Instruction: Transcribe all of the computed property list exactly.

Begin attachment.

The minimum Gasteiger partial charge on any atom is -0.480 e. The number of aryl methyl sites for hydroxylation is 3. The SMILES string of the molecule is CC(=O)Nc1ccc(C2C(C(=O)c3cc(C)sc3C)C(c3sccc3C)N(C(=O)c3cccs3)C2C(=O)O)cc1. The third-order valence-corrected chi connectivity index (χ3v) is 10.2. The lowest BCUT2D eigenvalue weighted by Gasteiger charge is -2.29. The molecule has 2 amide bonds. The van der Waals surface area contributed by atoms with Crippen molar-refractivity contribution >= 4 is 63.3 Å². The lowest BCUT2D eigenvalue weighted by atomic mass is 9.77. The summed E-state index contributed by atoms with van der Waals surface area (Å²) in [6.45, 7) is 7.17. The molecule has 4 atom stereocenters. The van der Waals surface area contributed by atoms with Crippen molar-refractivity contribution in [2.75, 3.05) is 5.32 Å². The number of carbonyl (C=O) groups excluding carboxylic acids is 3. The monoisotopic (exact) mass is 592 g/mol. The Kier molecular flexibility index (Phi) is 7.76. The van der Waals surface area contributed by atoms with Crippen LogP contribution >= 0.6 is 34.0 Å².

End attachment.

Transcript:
The minimum Gasteiger partial charge on any atom is -0.480 e. The number of aryl methyl sites for hydroxylation is 3. The SMILES string of the molecule is CC(=O)Nc1ccc(C2C(C(=O)c3cc(C)sc3C)C(c3sccc3C)N(C(=O)c3cccs3)C2C(=O)O)cc1. The third-order valence-corrected chi connectivity index (χ3v) is 10.2. The lowest BCUT2D eigenvalue weighted by Gasteiger charge is -2.29. The molecule has 2 amide bonds. The van der Waals surface area contributed by atoms with Crippen molar-refractivity contribution >= 4 is 63.3 Å². The lowest BCUT2D eigenvalue weighted by atomic mass is 9.77. The summed E-state index contributed by atoms with van der Waals surface area (Å²) in [6.45, 7) is 7.17. The molecule has 4 atom stereocenters. The van der Waals surface area contributed by atoms with Crippen molar-refractivity contribution in [2.75, 3.05) is 5.32 Å². The number of carbonyl (C=O) groups excluding carboxylic acids is 3. The monoisotopic (exact) mass is 592 g/mol. The Kier molecular flexibility index (Phi) is 7.76. The van der Waals surface area contributed by atoms with Crippen LogP contribution >= 0.6 is 34.0 Å².